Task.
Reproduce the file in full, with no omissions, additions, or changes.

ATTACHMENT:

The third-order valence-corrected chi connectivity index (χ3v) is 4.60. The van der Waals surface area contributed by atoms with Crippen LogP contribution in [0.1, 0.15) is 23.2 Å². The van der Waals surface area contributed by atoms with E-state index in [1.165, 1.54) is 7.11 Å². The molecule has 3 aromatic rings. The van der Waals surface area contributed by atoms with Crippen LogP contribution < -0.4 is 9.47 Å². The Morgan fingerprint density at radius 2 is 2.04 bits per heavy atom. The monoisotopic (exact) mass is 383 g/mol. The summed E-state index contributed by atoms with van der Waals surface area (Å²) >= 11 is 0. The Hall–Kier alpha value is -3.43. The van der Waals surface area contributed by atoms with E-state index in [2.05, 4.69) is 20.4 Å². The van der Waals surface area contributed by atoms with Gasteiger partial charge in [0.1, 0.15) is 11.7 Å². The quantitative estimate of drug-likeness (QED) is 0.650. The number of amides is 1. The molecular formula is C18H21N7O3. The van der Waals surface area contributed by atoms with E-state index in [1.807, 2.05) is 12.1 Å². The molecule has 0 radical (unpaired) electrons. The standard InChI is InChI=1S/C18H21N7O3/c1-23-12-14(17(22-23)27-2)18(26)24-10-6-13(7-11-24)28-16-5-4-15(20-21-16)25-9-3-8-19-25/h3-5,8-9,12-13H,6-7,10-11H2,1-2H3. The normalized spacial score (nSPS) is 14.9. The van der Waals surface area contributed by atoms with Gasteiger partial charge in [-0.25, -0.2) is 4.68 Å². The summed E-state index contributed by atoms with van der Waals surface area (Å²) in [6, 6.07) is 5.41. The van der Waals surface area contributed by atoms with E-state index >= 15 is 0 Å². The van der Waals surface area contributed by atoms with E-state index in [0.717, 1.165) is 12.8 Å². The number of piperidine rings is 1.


The third-order valence-corrected chi connectivity index (χ3v) is 4.60. The van der Waals surface area contributed by atoms with Crippen LogP contribution in [0.1, 0.15) is 23.2 Å². The van der Waals surface area contributed by atoms with E-state index in [1.165, 1.54) is 7.11 Å². The molecule has 3 aromatic rings. The van der Waals surface area contributed by atoms with Crippen LogP contribution < -0.4 is 9.47 Å². The Morgan fingerprint density at radius 2 is 2.04 bits per heavy atom. The monoisotopic (exact) mass is 383 g/mol. The summed E-state index contributed by atoms with van der Waals surface area (Å²) >= 11 is 0. The Hall–Kier alpha value is -3.43. The van der Waals surface area contributed by atoms with E-state index in [2.05, 4.69) is 20.4 Å². The van der Waals surface area contributed by atoms with Gasteiger partial charge in [0.1, 0.15) is 11.7 Å². The quantitative estimate of drug-likeness (QED) is 0.650. The number of amides is 1. The molecular formula is C18H21N7O3. The van der Waals surface area contributed by atoms with E-state index in [1.807, 2.05) is 12.1 Å². The molecule has 0 radical (unpaired) electrons. The standard InChI is InChI=1S/C18H21N7O3/c1-23-12-14(17(22-23)27-2)18(26)24-10-6-13(7-11-24)28-16-5-4-15(20-21-16)25-9-3-8-19-25/h3-5,8-9,12-13H,6-7,10-11H2,1-2H3. The normalized spacial score (nSPS) is 14.9. The van der Waals surface area contributed by atoms with Gasteiger partial charge in [-0.25, -0.2) is 4.68 Å². The summed E-state index contributed by atoms with van der Waals surface area (Å²) in [6, 6.07) is 5.41. The van der Waals surface area contributed by atoms with E-state index >= 15 is 0 Å². The van der Waals surface area contributed by atoms with E-state index in [0.717, 1.165) is 12.8 Å². The number of piperidine rings is 1.